Miss Terry was skeptical at first, since she knows how little mechanical ability I have. But after dragging her through a few bus conversions, and after it became apparent our problems with the RV were only getting worse by the day, she began to casually leaf through my bus magazines, and started pointing out buses that she spotted passing us on the highway. I knew her bus fever was in full force the day she suggested we check out a bus parked in a campground.
Buses offer certain major advantages over production motorhomes. They are designed to go a million miles or more with regular maintenance, they are built to carry passengers in commercial service, so many safety features are built in to them, and their payload capacity is much more than standard motorhomes, which are often close to being overweight by the time you fuel them and fill the fresh water holding tank. The diesel engines on these buses, designed to carry 40 or 50 passengers and all of their baggage, are more than capable of hauling two people and their traveling home with no strain at all.
Okay, so we know we want a bus. But who can afford one? Don’t buses cost a small fortune? There was no way our tiny budget would stretch to cover a price tag that high. Or so we thought. When we began looking at buses seriously, we were surprised to learn that there are a lot of very good running, structurally sound older buses on the market that can be had for very reasonable prices. These are usually former charter or Greyhound buses that have been replaced when the fleet was upgraded. By shopping carefully, one can find a good bus that will still render many, many years of service for about what you would expect to pay for the down payment on a new gasoline powered motorhome. So now we knew we wanted a bus, but which bus?
We looked at a lot of buses, everything from ancient ScenicCruisers to modern city transit buses, and finally settled on a forty foot 1976 MCI 8, the workhorse of charter and interstate bus lines for decades. The MCI 8 came powered with a 8V71 Detroit Diesel engine coupled with an Allison four speed automatic transmission, power steering, and air suspension. Our particular bus spent its working life with Gray Line Tours, making the run from Las Vegas, Nevada to the Hoover Dam and Grand Canyon. The bus was home every night, and seldom exposed to snow, which meant it had very little rust. The MCI also uses a lot of stainless steel, which helps fight rust problems often found in some other buses, such as Eagles. While a 25 year old motorhome would be long past ready for the scrap yard, we have seen many bus conversions dating from the early 1960s and even the 1950s still going strong. These machines are built to last forever it seems.
After leaving service with MCI, our bus was purchased by a gentleman who began to convert it, but quickly lost interest and ran out of time to work on it. He did manage to strip out the seats and overhead baggage compartments before selling the bus. Since it was on a day-run, the bus didn’t have a bathroom, removal of which can be a major undertaking.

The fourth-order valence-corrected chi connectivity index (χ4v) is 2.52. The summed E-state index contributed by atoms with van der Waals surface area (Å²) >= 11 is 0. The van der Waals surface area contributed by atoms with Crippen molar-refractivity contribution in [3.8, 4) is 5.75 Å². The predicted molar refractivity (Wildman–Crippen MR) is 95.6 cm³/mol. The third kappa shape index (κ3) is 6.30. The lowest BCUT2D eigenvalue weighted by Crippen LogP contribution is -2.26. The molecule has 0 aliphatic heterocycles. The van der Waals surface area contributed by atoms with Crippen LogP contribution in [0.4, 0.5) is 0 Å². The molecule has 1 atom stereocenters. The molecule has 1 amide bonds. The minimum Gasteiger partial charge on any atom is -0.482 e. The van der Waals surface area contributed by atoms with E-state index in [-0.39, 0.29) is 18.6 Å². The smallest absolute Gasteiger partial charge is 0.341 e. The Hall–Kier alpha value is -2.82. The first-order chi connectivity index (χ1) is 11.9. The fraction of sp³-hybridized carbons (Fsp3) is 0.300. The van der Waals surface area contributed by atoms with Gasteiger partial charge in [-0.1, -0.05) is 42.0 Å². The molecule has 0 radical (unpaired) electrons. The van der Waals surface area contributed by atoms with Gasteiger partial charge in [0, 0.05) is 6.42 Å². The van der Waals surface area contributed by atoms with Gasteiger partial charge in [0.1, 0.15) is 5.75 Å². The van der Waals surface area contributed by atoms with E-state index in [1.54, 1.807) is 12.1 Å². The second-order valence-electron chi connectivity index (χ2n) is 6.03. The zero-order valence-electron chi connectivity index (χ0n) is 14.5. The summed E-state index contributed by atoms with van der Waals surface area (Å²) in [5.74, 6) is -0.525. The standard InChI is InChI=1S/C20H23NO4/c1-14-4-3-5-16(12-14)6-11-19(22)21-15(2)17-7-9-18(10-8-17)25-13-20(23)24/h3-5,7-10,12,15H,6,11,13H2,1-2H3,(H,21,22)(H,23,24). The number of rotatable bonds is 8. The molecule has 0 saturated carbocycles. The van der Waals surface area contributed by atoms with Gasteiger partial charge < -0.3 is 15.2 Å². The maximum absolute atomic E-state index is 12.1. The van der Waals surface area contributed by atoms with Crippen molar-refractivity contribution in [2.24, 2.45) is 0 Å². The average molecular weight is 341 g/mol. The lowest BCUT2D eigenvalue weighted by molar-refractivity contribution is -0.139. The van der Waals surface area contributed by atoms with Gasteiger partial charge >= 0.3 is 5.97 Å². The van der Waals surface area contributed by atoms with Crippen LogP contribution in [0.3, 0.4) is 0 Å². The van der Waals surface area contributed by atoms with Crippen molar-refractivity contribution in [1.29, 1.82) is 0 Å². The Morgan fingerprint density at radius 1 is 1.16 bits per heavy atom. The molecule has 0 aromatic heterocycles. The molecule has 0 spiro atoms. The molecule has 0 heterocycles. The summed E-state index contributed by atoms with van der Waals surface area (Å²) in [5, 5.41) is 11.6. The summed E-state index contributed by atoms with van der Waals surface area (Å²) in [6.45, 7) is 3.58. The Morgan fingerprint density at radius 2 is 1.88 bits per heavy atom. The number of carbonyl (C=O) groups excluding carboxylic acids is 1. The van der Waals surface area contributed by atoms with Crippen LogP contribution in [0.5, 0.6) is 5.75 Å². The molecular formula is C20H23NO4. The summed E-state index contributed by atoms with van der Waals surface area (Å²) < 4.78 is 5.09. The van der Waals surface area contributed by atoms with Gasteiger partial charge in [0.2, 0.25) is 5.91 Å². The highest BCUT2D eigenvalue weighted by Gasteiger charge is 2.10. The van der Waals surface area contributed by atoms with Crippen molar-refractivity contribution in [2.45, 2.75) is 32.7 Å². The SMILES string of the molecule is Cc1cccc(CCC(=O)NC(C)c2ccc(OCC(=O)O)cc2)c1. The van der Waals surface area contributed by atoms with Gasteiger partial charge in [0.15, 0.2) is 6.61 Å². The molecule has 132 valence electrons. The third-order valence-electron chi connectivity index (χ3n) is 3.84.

Soon after acquiring the bus, we began stripping the interior, removing the inside metal skin and old insulation, which had years of smoke, perspiration, and dirt imbedded in it, from the sides and roof. This was a formidable task, accomplished with the aid of a power grinder, pry bars, and much elbow grease. The interior skin was held on by what seemed to be thousands of rivets, each one of which had to be ground off or drilled out.
While we were stripping the inside skin, we also removed the old linoleum floor covering, the ramp that sloped up to the floor from the entry area, and the fiberglass covering over the driver’s compartment. We pulled great piles of crud out from the fresh air intake under the floor after removing the ramp. Stripping a bus is filthy, sweaty, knuckle-skinning work, and we were more than glad when the job was over.
One major job was cutting out the old destination sign from the passenger side windshield area. Constructed of heavy steel and fiberglass, I quickly learned how handy a Dremel tool is. I went through several packages of cutting wheels, but the tiny tool managed to cut through the metal with few problems.
We hauled over a thousand pounds of metal and old insulation to the dump, as well as another 750 pounds of stainless steel and aluminum, which we took to a recycling center. We earned $63 for the aluminum and stainless, not a lot of money, but cheaper than paying to dump it.
At the same time we stripped the bus, Miss Terry applied two coats of white Seal Kote to the roof to aid in cooling. We were amazed at the effectiveness of the elastomeric material - sitting in the Texas sun, I could put my hand on the inside roof and feel a fifteen or twenty degree difference in temperature between sections that had been coated and those Terry hadn’t reached yet.
After stripping the bus, we left Texas and drove to Elkhart, Indiana to purchase some of the equipment for our conversion. Elkhart is the hub of recreational vehicle manufacturing in the United States , and several surplus stores in the Elkhart area sell RV furniture, appliances, and equipment at very deep discounted prices. By shopping these outlets, we saved at least half of what we would have paid at traditional camping stores.